So long, Chicago. So long, Minnesota! Canuck pros and cons of realignment

I always assumed that NHL General Manager meetings were like Interfraternity conferences, where all the men tell their wives they’re going to be in dry seminars all day and then rent out the top floor of a hotel and party the weekend away. But, it would appear that things actually get done at these meetings: yesterday, the NHL GMs approved a drastic divisional realignment that would dissolve the 6 current divisions in favour of 4 more geographically appropriate groupings.

Needless to say, this completely changes the landscape of both the NHL regular season and playoffs. It’s kind of a big deal. But what does this mean for the Canucks and their fans? Like the Provincial Convention of Professional Conmen*, there are plenty of pros and cons.

PRO - Eastern Conference teams will visit once a season. West coast hockey fans have long griped about the fact that many of the game’s biggest names (Sidney Crosby, Alex Ovechkin) only come around once every three years. They need not gripe any longer. Under the realignment format, every NHL team will play a home and home, meaning Canuck fans will get an opportunity to see every NHL superstar in Rogers Arena each year. Hooray!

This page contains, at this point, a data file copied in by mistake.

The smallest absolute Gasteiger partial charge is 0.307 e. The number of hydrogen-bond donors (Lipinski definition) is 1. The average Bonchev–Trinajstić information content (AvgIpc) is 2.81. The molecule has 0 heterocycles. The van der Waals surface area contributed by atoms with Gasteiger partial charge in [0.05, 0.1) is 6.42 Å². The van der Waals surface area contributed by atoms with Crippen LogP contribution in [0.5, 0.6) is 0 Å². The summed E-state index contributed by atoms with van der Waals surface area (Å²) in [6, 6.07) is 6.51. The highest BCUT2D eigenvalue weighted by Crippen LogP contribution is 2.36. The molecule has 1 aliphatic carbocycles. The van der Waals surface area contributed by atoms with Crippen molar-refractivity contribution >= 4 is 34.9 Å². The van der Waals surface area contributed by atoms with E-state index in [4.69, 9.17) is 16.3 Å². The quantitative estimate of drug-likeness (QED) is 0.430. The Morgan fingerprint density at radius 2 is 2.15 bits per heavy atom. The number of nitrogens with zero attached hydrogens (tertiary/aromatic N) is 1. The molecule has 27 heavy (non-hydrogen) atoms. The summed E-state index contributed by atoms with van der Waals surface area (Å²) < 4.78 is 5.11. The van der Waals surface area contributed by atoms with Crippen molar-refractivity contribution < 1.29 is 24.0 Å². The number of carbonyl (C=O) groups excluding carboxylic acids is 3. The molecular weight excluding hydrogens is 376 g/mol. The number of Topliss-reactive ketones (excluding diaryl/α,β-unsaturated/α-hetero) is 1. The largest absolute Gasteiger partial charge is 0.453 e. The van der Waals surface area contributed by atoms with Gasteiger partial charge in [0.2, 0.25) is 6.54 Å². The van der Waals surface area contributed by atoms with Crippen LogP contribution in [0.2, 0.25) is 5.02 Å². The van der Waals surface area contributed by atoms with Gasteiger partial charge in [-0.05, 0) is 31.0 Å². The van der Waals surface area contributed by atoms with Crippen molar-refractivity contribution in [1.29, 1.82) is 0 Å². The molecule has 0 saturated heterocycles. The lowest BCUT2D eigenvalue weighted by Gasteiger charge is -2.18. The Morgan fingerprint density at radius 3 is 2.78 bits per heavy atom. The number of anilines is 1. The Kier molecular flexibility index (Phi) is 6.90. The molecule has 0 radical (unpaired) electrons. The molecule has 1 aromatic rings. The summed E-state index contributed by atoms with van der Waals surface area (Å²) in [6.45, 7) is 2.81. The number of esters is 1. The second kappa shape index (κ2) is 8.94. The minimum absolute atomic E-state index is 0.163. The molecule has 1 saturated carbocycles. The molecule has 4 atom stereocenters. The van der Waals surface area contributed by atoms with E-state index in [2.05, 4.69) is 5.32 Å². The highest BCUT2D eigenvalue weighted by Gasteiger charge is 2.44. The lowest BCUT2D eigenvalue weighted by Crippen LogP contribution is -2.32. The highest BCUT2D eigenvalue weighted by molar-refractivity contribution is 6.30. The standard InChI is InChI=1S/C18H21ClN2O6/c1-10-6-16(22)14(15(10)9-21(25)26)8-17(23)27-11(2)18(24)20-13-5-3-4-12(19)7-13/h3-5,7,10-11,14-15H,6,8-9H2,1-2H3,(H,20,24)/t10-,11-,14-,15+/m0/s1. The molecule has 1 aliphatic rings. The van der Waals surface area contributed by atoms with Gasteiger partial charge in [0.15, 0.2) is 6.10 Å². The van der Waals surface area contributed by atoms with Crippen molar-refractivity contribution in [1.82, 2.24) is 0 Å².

CON - That includes the Carolina Hurricanes. Let’s be honest. While the complaint about the rarity with which we see the sexy players is a valid one, there are many other teams in the East besides those which employ Crosby and Ovechkin. Several of these teams are what the kids call “cruddy”, and we’ll have to see them more often too. Are you really that excited about two dispirited games with the Carolina Hurricanes or the Florida Panthers? As for me, I prefer to see Florida’s stars when they’re traded to Vancouver.

NHL.com realignment map.

PRO – The travel is a little more balanced out. Another major complaint of teams in the West? The gruelling travel schedule. While many of the Eastern teams are a short jaunt from one another, even the NHL cities closest to Vancouver are quite a ways away. It’s been argued that the extra travel for Western Conference teams adds to fatigue late in the postseason. With the Eastern teams coming out this way a lot more often, that argument should be put to bed.

CON - The Canucks will travel East more often too. There are a number of good reasons to celebrate the Eastern teams coming West, but Canuck games in the East often cause headaches for fans. More games will have a 4pm puck drop, which is always annoying. That’s nap time. And for people that don’t work from home, that’s, y’know, work time.